The odor released by spoiled butternut squash is quite pungent. It will remind you of rotting vegetables.
Get rid of the butternut squash once it starts releasing that kind of odor.
4. Signs of Leaking
Spoiled butternut squash is also known to leak liquid. You may notice the leaking after you go and pick up the squash.
The leaking is a very troubling sign. Simply discard the butternut squash if you see it leaking because it is no longer safe to eat.
What Is the White Substance Oozing Out of the Butternut Squash?
We now know what the white spots on the flesh of the butternut squash indicate. However, that is not the only unfamiliar white substance you may find while processing your butternut squash.
After slicing the butternut squash open, you may find a white substance oozing out of it. The white substance may also be very sticky.
Should you be concerned about that aforementioned white substance? Surprisingly, there’s no need to worry about it.
The white liquid oozing out of the butternut squash’s flesh is some kind of sugar substance. It is incredibly sticky and its appearance may put you off, but it is completely safe to eat.
The substance may not even affect the flavor of the butternut squash. The only issue you may have with it is its stickiness.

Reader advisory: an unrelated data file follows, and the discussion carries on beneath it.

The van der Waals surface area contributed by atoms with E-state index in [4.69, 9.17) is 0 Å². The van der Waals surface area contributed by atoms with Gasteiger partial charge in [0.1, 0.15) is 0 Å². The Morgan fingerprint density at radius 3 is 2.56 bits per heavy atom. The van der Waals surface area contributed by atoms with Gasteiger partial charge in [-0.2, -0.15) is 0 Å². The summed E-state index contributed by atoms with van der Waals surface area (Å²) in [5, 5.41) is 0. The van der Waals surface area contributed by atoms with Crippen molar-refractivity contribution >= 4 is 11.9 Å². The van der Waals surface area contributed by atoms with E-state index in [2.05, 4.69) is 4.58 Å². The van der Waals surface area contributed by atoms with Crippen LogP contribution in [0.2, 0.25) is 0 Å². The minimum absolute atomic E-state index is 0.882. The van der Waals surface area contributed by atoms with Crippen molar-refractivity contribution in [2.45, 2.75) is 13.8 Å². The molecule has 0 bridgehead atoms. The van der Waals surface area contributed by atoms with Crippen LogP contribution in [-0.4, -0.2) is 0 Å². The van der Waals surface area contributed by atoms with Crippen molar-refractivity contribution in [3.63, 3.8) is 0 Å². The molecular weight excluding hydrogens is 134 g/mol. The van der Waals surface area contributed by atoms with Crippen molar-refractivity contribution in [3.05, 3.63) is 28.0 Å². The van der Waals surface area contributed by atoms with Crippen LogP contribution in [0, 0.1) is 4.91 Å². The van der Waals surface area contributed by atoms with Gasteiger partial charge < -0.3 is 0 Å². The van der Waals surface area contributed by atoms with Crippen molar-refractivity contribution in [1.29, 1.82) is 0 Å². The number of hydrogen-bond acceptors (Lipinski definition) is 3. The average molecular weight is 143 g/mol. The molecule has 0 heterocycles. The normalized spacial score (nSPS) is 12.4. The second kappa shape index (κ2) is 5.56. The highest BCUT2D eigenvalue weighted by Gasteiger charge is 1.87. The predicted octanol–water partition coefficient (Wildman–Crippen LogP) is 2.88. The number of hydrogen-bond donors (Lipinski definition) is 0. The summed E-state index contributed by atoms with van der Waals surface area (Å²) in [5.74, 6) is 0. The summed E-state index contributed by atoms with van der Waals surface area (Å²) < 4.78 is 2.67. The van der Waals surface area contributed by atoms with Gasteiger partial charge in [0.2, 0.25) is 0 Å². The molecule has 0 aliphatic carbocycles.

The sticky substance may cling to your clothes or your countertops for a while. You may have to carry out some intensive cleaning if the substance gets to different parts of your kitchen.
Also, the aforementioned substance may not always be colored white. It may also run clear as you squeeze it out of the butternut squash.
Don’t be surprised if you fail to notice the sticky substance as you go to chop the squash during your food prep. You may not find it in all kinds of butternut squashes.
The age of the butternut squash could determine if it will contain the white substance or not.
Ripe butternut squash often lacks that white substance. The white substance is often only present in the younger fruits.
Shop carefully if you would prefer not to deal with the white substance while chopping the butternut squash.
Conclusion to Why Is the inside of My Butternut Squash White?
The presence of a white substance inside butternut squash does warrant caution, but it doesn’t always mean that the fruit is no longer safe to eat. Examine the substance closer and look for other signs of spoilage to determine the current condition of your butternut squash.
Frequently Asked Questions about Why Is the inside of My Butternut Squash White?
How Do You Avoid Getting the White Substance from the Butternut Squash on Your Hands?
It’s easy to keep your hands protected from the white substance produced by the butternut squash. Wearing gloves while you’re chopping the butternut squash is probably the most effective way to avoid that annoying issue.
How Long Will Butternut Squash Remain Edible?
You can store whole butternut squash in a cool spot like your pantry and it should remain edible for two months or so. If the butternut squash has already been chopped up or cooked, then you only have a few days left to use it.